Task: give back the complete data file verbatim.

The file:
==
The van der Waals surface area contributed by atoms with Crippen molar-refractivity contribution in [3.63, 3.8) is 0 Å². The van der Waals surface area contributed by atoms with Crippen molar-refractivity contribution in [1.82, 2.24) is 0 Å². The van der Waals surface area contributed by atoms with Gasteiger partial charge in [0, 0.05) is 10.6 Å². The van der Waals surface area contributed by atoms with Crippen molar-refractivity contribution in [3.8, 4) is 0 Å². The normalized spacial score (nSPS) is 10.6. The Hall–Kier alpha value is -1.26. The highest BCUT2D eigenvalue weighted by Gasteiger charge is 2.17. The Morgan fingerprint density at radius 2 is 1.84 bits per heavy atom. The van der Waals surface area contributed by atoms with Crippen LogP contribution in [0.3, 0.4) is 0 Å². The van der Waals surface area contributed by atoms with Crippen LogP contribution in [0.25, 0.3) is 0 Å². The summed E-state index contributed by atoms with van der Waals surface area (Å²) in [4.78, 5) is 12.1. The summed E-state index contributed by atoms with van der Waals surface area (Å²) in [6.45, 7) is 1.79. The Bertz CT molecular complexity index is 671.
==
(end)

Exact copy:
The van der Waals surface area contributed by atoms with Crippen molar-refractivity contribution in [3.63, 3.8) is 0 Å². The van der Waals surface area contributed by atoms with Crippen molar-refractivity contribution in [1.82, 2.24) is 0 Å². The van der Waals surface area contributed by atoms with Gasteiger partial charge in [0, 0.05) is 10.6 Å². The van der Waals surface area contributed by atoms with Crippen molar-refractivity contribution in [3.8, 4) is 0 Å². The normalized spacial score (nSPS) is 10.6. The Hall–Kier alpha value is -1.26. The highest BCUT2D eigenvalue weighted by Gasteiger charge is 2.17. The Morgan fingerprint density at radius 2 is 1.84 bits per heavy atom. The van der Waals surface area contributed by atoms with Crippen LogP contribution in [0.3, 0.4) is 0 Å². The van der Waals surface area contributed by atoms with Crippen LogP contribution in [0.25, 0.3) is 0 Å². The summed E-state index contributed by atoms with van der Waals surface area (Å²) in [4.78, 5) is 12.1. The summed E-state index contributed by atoms with van der Waals surface area (Å²) in [6.45, 7) is 1.79. The Bertz CT molecular complexity index is 671.